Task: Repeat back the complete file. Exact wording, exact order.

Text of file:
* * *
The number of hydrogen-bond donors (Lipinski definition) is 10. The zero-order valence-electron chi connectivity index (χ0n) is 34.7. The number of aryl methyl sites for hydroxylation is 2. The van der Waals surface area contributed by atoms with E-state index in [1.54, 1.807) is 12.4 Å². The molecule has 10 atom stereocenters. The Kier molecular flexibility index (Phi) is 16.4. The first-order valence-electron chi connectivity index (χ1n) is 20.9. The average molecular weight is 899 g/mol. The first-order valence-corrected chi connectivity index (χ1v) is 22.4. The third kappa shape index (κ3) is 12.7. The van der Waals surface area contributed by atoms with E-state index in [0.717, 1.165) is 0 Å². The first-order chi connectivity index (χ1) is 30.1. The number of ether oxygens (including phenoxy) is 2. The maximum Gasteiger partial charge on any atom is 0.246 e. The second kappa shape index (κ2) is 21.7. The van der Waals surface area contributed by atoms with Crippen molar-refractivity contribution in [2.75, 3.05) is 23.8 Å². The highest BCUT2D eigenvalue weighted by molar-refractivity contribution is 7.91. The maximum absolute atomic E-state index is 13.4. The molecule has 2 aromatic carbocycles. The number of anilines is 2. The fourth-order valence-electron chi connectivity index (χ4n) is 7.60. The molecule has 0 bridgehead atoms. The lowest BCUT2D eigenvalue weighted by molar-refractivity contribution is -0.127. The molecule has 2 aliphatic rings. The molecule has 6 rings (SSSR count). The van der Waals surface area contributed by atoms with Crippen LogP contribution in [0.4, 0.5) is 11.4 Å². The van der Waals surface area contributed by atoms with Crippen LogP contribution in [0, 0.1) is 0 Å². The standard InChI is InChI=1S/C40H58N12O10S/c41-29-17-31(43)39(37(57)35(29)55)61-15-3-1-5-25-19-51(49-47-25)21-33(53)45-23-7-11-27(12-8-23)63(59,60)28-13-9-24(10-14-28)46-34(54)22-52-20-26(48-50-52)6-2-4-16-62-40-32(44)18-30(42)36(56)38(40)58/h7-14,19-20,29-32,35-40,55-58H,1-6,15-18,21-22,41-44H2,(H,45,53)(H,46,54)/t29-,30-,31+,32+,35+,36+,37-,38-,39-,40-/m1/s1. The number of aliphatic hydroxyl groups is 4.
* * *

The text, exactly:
The number of hydrogen-bond donors (Lipinski definition) is 10. The zero-order valence-electron chi connectivity index (χ0n) is 34.7. The number of aryl methyl sites for hydroxylation is 2. The van der Waals surface area contributed by atoms with E-state index in [1.54, 1.807) is 12.4 Å². The molecule has 10 atom stereocenters. The Kier molecular flexibility index (Phi) is 16.4. The first-order valence-electron chi connectivity index (χ1n) is 20.9. The average molecular weight is 899 g/mol. The first-order valence-corrected chi connectivity index (χ1v) is 22.4. The third kappa shape index (κ3) is 12.7. The van der Waals surface area contributed by atoms with E-state index in [0.717, 1.165) is 0 Å². The first-order chi connectivity index (χ1) is 30.1. The number of ether oxygens (including phenoxy) is 2. The maximum Gasteiger partial charge on any atom is 0.246 e. The second kappa shape index (κ2) is 21.7. The van der Waals surface area contributed by atoms with Crippen molar-refractivity contribution in [2.75, 3.05) is 23.8 Å². The highest BCUT2D eigenvalue weighted by molar-refractivity contribution is 7.91. The maximum absolute atomic E-state index is 13.4. The molecule has 2 aromatic carbocycles. The number of anilines is 2. The fourth-order valence-electron chi connectivity index (χ4n) is 7.60. The molecule has 0 bridgehead atoms. The lowest BCUT2D eigenvalue weighted by molar-refractivity contribution is -0.127. The molecule has 2 aliphatic rings. The molecule has 6 rings (SSSR count). The van der Waals surface area contributed by atoms with Crippen LogP contribution in [0.4, 0.5) is 11.4 Å². The van der Waals surface area contributed by atoms with Crippen LogP contribution in [0, 0.1) is 0 Å². The standard InChI is InChI=1S/C40H58N12O10S/c41-29-17-31(43)39(37(57)35(29)55)61-15-3-1-5-25-19-51(49-47-25)21-33(53)45-23-7-11-27(12-8-23)63(59,60)28-13-9-24(10-14-28)46-34(54)22-52-20-26(48-50-52)6-2-4-16-62-40-32(44)18-30(42)36(56)38(40)58/h7-14,19-20,29-32,35-40,55-58H,1-6,15-18,21-22,41-44H2,(H,45,53)(H,46,54)/t29-,30-,31+,32+,35+,36+,37-,38-,39-,40-/m1/s1. The number of aliphatic hydroxyl groups is 4.